The present-day Mr. St. George, resurrected the project and developed the Telectroscope after discovering his great-grandfather's dusty notes and diaries in an attic.

The tunnel entrances were reopened beside Tower Bridge in London and Brooklyn Bridge in New York.

Needless to say, many are excited at the prospects of "seeing" friends and relatives across the Atlantic. Imagine standing 3,460 miles away from your loved one and peep into the telescope to see them."

Humbug or Amazing?
You decide...
On view until June 15th.



Tuesday, May 20, 2008

Before you upgrade your iPhone next month...

Scary stuff in the news...
"iPhones sold as refurbished units may contain personal data from their previous owners that, with a little leg-work, is readily accessible by new owners. These data include email, images, contacts and more.
...performing a “Restore” operation on the iPhone does not delete personal data from the device. Such information remains intact on the device after a restore, making the process unsuitable as a preparatory measure for iPhone resale or service. Apparently, Apple’s refurbishing procedure also does not delete the personal data.

There currently exits no viable, publicly available method for erasing personal data on the iPhone. Erasing your content and settings has no effect on whether a subsequent owner can recover personal information." (source)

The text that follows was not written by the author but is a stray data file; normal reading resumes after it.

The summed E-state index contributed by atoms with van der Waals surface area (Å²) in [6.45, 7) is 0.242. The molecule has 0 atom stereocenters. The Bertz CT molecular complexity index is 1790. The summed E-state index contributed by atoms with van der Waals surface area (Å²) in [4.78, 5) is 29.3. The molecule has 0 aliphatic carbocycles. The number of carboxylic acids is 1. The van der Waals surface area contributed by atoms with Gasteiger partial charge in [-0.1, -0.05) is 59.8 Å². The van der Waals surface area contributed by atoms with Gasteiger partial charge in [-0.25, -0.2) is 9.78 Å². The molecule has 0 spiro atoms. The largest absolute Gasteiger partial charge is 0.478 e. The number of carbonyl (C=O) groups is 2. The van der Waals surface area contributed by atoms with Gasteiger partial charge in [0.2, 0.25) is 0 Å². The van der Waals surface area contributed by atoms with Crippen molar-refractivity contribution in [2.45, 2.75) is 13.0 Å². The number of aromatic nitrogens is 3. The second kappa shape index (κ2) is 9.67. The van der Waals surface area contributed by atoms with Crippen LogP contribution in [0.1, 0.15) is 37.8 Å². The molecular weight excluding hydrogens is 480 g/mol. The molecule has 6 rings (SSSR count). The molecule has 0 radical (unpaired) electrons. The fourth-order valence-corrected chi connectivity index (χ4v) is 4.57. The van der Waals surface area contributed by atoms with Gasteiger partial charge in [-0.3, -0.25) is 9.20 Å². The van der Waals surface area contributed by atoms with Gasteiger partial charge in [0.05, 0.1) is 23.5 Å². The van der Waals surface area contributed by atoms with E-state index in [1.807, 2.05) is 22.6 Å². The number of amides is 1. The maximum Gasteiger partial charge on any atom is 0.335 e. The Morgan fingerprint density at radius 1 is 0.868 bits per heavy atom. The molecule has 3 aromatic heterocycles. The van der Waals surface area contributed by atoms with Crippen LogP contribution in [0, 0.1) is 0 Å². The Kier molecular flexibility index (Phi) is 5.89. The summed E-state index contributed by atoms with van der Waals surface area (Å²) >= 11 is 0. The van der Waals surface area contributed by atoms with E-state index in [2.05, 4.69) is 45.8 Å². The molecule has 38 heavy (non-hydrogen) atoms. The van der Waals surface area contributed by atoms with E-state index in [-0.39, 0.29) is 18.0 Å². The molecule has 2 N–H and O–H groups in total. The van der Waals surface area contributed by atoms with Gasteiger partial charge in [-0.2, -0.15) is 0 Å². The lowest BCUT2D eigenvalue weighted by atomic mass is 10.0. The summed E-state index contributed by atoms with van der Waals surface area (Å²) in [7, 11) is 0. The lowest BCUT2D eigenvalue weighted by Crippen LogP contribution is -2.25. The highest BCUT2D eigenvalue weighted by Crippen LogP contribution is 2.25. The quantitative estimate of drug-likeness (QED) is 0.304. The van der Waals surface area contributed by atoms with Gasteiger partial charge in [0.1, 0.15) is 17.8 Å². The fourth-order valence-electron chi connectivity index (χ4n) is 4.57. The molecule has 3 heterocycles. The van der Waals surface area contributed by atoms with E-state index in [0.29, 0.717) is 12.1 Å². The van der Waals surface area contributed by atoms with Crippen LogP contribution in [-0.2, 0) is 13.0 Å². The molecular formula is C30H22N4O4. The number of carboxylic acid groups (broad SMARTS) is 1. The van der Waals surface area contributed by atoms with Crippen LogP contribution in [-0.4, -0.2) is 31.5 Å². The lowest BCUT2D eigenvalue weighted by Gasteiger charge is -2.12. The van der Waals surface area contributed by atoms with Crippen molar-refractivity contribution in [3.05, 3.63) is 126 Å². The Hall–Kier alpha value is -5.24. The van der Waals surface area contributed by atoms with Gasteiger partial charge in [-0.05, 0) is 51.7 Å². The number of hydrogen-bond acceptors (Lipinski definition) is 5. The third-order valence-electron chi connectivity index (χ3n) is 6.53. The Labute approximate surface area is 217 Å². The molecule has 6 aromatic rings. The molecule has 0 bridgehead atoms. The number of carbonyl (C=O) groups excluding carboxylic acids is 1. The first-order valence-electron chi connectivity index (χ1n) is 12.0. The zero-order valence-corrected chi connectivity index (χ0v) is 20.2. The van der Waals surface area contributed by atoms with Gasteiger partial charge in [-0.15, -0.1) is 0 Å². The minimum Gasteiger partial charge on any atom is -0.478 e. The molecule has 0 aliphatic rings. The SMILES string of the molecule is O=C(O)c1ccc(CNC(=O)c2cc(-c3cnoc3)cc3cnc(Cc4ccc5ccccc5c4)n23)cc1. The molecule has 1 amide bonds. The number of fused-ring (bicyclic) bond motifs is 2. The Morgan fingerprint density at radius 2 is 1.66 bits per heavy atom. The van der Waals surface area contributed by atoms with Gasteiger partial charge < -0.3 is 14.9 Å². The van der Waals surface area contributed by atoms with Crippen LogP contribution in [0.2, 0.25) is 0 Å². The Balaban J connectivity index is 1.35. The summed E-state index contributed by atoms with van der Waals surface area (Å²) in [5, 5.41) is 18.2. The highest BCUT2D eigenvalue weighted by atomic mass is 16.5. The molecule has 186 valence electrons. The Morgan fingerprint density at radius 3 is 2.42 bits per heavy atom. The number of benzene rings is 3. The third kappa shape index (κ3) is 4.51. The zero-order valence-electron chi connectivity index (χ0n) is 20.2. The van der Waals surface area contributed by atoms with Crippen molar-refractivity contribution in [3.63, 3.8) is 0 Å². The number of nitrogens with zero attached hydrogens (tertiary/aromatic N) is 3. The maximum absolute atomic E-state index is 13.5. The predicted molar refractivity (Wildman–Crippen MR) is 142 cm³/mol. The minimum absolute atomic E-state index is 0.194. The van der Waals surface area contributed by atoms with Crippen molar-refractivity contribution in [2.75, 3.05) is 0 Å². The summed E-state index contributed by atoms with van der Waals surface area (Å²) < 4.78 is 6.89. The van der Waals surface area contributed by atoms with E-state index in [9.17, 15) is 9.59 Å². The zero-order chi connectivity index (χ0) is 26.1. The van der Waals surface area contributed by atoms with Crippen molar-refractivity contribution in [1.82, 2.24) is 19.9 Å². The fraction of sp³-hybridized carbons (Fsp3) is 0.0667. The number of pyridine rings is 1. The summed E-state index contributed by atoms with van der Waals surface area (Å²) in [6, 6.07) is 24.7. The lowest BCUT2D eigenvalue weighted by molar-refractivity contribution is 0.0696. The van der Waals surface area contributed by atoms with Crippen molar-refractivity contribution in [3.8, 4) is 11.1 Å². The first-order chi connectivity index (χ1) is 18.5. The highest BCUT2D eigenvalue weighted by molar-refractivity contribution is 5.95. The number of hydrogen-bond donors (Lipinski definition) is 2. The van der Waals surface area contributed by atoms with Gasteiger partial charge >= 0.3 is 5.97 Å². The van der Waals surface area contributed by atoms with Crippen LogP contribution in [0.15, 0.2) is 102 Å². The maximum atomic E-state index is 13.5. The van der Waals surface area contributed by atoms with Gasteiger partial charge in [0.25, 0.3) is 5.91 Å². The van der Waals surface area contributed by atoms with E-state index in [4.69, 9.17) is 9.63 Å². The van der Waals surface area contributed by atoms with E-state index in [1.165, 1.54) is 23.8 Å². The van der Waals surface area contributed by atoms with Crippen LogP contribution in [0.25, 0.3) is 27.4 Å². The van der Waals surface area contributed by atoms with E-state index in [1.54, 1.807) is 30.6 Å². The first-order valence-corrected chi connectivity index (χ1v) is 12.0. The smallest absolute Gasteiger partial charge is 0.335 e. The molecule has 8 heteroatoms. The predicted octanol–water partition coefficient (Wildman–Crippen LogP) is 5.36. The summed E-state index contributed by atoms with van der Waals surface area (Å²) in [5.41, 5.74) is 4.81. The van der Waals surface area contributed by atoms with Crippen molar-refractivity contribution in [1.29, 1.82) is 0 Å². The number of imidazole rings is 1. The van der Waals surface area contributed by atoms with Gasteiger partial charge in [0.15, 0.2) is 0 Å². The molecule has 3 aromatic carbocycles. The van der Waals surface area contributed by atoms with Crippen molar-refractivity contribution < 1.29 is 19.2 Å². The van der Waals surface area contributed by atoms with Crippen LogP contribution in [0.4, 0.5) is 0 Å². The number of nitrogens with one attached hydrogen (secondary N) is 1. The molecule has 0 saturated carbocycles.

Kevin's Reality Check
1. Go into Settings > General > Reset
2. Hit "Erase all Content and Settings."

This will keep your info from most people, but not forensic types with toolkits. They can access what doesn't get erased - the application screenshots. Screenshots are taken every time the Home button is pressed. Reason: to generate the zoom effect for the next time an application is accessed.

Still paranoid?
• Make new screenshots after you erase all content.
Still paranoid?
• Search the net for info on reformatting the phone's NAND.

Spook Vault Stuff - Data Loss via Optoanalysis

Researchers have developed two new techniques for stealing data from a computer that use some unlikely hacking tools: cameras and telescopes.

In two separate pieces of research, teams at the University of California, Santa Barbara, and at Saarland University in Saarbrucken, Germany, describe attacks that seem ripped from the pages of spy novels. In Saarbrucken, the researchers have read computer screens from their tiny reflections on everyday objects such as glasses, teapots, and even the human eye. The UC team has worked out a way to analyze a video of hands typing on a keyboard in order to guess what was being written. (more)


Q&A Time - Radio Frequency (RF) Blocking

From a professional colleague...
Q. "I would like to know if there is any security film that can be applied to windows to help block RF emissions. I have heard of curtains that are made for purpose? not sure though? Any ideas would be appreciated. Thanks."